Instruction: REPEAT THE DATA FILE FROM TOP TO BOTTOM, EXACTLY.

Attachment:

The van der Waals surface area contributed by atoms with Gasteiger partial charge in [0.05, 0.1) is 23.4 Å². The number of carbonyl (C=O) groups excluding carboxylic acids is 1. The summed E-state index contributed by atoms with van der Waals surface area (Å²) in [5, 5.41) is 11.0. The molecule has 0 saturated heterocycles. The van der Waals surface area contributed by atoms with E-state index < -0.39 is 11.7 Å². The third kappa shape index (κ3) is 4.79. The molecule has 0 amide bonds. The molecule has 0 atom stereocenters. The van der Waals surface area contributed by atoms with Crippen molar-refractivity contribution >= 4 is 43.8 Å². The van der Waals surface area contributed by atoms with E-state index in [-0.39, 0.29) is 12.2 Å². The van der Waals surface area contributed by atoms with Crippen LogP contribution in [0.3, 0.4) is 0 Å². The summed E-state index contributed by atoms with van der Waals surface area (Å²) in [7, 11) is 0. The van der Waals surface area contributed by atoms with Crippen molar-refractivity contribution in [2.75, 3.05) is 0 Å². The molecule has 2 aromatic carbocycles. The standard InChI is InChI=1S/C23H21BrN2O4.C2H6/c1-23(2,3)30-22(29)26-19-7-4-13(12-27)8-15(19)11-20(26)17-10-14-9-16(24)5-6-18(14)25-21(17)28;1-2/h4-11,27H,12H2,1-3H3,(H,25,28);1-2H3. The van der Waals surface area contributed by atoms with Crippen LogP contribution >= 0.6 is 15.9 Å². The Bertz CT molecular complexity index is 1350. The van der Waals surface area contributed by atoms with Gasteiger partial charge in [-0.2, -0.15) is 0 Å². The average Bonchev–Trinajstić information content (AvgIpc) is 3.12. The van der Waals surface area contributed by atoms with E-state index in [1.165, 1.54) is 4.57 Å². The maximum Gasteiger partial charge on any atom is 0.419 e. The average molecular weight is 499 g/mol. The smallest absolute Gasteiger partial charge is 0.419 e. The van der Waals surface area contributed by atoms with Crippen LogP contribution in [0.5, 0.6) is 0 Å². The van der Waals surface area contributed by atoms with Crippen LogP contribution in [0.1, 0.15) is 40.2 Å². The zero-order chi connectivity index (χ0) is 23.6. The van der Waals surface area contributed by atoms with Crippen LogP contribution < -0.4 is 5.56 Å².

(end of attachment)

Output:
The van der Waals surface area contributed by atoms with Gasteiger partial charge in [0.05, 0.1) is 23.4 Å². The number of carbonyl (C=O) groups excluding carboxylic acids is 1. The summed E-state index contributed by atoms with van der Waals surface area (Å²) in [5, 5.41) is 11.0. The molecule has 0 saturated heterocycles. The van der Waals surface area contributed by atoms with E-state index < -0.39 is 11.7 Å². The third kappa shape index (κ3) is 4.79. The molecule has 0 amide bonds. The molecule has 0 atom stereocenters. The van der Waals surface area contributed by atoms with Crippen molar-refractivity contribution >= 4 is 43.8 Å². The van der Waals surface area contributed by atoms with E-state index in [-0.39, 0.29) is 12.2 Å². The van der Waals surface area contributed by atoms with Crippen LogP contribution in [0.3, 0.4) is 0 Å². The summed E-state index contributed by atoms with van der Waals surface area (Å²) in [7, 11) is 0. The van der Waals surface area contributed by atoms with Crippen molar-refractivity contribution in [2.75, 3.05) is 0 Å². The molecule has 2 aromatic carbocycles. The standard InChI is InChI=1S/C23H21BrN2O4.C2H6/c1-23(2,3)30-22(29)26-19-7-4-13(12-27)8-15(19)11-20(26)17-10-14-9-16(24)5-6-18(14)25-21(17)28;1-2/h4-11,27H,12H2,1-3H3,(H,25,28);1-2H3. The van der Waals surface area contributed by atoms with Crippen LogP contribution >= 0.6 is 15.9 Å². The Bertz CT molecular complexity index is 1350. The van der Waals surface area contributed by atoms with Gasteiger partial charge in [-0.2, -0.15) is 0 Å². The average Bonchev–Trinajstić information content (AvgIpc) is 3.12. The van der Waals surface area contributed by atoms with E-state index in [1.165, 1.54) is 4.57 Å². The maximum Gasteiger partial charge on any atom is 0.419 e. The average molecular weight is 499 g/mol. The smallest absolute Gasteiger partial charge is 0.419 e. The van der Waals surface area contributed by atoms with Crippen LogP contribution in [0.5, 0.6) is 0 Å². The van der Waals surface area contributed by atoms with Crippen LogP contribution in [0.1, 0.15) is 40.2 Å². The zero-order chi connectivity index (χ0) is 23.6. The van der Waals surface area contributed by atoms with Crippen LogP contribution < -0.4 is 5.56 Å².